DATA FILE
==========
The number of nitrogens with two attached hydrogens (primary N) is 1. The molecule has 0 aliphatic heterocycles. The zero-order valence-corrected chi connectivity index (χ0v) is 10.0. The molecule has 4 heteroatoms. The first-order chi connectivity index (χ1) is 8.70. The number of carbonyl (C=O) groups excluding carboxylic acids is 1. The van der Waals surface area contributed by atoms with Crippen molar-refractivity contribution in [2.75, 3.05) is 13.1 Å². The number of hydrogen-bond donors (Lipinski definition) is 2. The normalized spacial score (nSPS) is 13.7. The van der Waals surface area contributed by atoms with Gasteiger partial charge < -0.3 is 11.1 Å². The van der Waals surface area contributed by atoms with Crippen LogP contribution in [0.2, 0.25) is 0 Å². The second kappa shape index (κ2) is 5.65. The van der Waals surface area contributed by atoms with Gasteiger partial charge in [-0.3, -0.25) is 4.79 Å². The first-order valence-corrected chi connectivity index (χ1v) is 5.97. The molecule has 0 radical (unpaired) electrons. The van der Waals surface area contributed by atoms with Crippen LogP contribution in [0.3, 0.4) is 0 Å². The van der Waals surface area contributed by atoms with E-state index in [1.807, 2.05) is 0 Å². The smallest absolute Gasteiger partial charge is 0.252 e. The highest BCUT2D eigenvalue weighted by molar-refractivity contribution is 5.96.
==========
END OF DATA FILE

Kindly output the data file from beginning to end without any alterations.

The number of nitrogens with two attached hydrogens (primary N) is 1. The molecule has 0 aliphatic heterocycles. The zero-order valence-corrected chi connectivity index (χ0v) is 10.0. The molecule has 4 heteroatoms. The first-order chi connectivity index (χ1) is 8.70. The number of carbonyl (C=O) groups excluding carboxylic acids is 1. The van der Waals surface area contributed by atoms with Crippen molar-refractivity contribution in [2.75, 3.05) is 13.1 Å². The number of hydrogen-bond donors (Lipinski definition) is 2. The normalized spacial score (nSPS) is 13.7. The van der Waals surface area contributed by atoms with Gasteiger partial charge < -0.3 is 11.1 Å². The van der Waals surface area contributed by atoms with Crippen LogP contribution in [0.2, 0.25) is 0 Å². The second kappa shape index (κ2) is 5.65. The van der Waals surface area contributed by atoms with Gasteiger partial charge in [-0.3, -0.25) is 4.79 Å². The first-order valence-corrected chi connectivity index (χ1v) is 5.97. The molecule has 0 radical (unpaired) electrons. The van der Waals surface area contributed by atoms with Crippen LogP contribution in [0.3, 0.4) is 0 Å². The van der Waals surface area contributed by atoms with E-state index in [1.807, 2.05) is 0 Å². The smallest absolute Gasteiger partial charge is 0.252 e. The highest BCUT2D eigenvalue weighted by molar-refractivity contribution is 5.96.